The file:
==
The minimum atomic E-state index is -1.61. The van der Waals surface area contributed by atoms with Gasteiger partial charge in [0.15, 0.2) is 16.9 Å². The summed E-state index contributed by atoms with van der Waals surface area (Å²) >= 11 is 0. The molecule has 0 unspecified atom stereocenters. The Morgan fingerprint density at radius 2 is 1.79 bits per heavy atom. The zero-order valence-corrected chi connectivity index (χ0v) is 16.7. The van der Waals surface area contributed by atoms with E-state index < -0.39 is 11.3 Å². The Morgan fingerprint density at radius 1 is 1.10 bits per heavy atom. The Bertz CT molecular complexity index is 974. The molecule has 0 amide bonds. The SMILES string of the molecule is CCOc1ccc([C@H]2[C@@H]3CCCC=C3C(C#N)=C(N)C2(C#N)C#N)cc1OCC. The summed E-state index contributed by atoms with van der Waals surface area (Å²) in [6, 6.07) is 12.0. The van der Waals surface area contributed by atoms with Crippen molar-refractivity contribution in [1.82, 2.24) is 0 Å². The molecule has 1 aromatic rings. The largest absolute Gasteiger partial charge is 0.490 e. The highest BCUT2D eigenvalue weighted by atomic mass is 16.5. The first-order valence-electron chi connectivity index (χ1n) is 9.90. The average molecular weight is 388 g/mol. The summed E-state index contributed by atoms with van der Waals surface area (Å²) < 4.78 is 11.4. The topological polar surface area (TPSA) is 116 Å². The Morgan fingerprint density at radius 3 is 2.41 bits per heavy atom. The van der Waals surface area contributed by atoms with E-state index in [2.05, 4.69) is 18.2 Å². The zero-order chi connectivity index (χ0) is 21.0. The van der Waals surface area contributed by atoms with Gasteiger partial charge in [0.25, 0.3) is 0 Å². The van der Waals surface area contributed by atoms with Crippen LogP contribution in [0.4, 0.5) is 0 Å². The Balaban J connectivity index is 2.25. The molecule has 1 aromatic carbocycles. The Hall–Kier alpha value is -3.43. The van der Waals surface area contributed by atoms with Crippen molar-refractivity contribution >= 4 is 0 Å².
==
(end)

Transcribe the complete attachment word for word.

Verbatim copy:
The minimum atomic E-state index is -1.61. The van der Waals surface area contributed by atoms with Gasteiger partial charge in [0.15, 0.2) is 16.9 Å². The summed E-state index contributed by atoms with van der Waals surface area (Å²) >= 11 is 0. The molecule has 0 unspecified atom stereocenters. The Morgan fingerprint density at radius 2 is 1.79 bits per heavy atom. The zero-order valence-corrected chi connectivity index (χ0v) is 16.7. The van der Waals surface area contributed by atoms with E-state index < -0.39 is 11.3 Å². The Morgan fingerprint density at radius 1 is 1.10 bits per heavy atom. The Bertz CT molecular complexity index is 974. The molecule has 0 amide bonds. The SMILES string of the molecule is CCOc1ccc([C@H]2[C@@H]3CCCC=C3C(C#N)=C(N)C2(C#N)C#N)cc1OCC. The summed E-state index contributed by atoms with van der Waals surface area (Å²) in [6, 6.07) is 12.0. The van der Waals surface area contributed by atoms with Crippen molar-refractivity contribution in [1.82, 2.24) is 0 Å². The molecule has 1 aromatic rings. The largest absolute Gasteiger partial charge is 0.490 e. The highest BCUT2D eigenvalue weighted by atomic mass is 16.5. The first-order valence-electron chi connectivity index (χ1n) is 9.90. The average molecular weight is 388 g/mol. The summed E-state index contributed by atoms with van der Waals surface area (Å²) < 4.78 is 11.4. The topological polar surface area (TPSA) is 116 Å². The Morgan fingerprint density at radius 3 is 2.41 bits per heavy atom. The van der Waals surface area contributed by atoms with E-state index in [2.05, 4.69) is 18.2 Å². The zero-order chi connectivity index (χ0) is 21.0. The van der Waals surface area contributed by atoms with Gasteiger partial charge in [0.25, 0.3) is 0 Å². The van der Waals surface area contributed by atoms with Crippen LogP contribution in [0.4, 0.5) is 0 Å². The Balaban J connectivity index is 2.25. The molecule has 1 aromatic carbocycles. The Hall–Kier alpha value is -3.43. The van der Waals surface area contributed by atoms with Crippen molar-refractivity contribution >= 4 is 0 Å².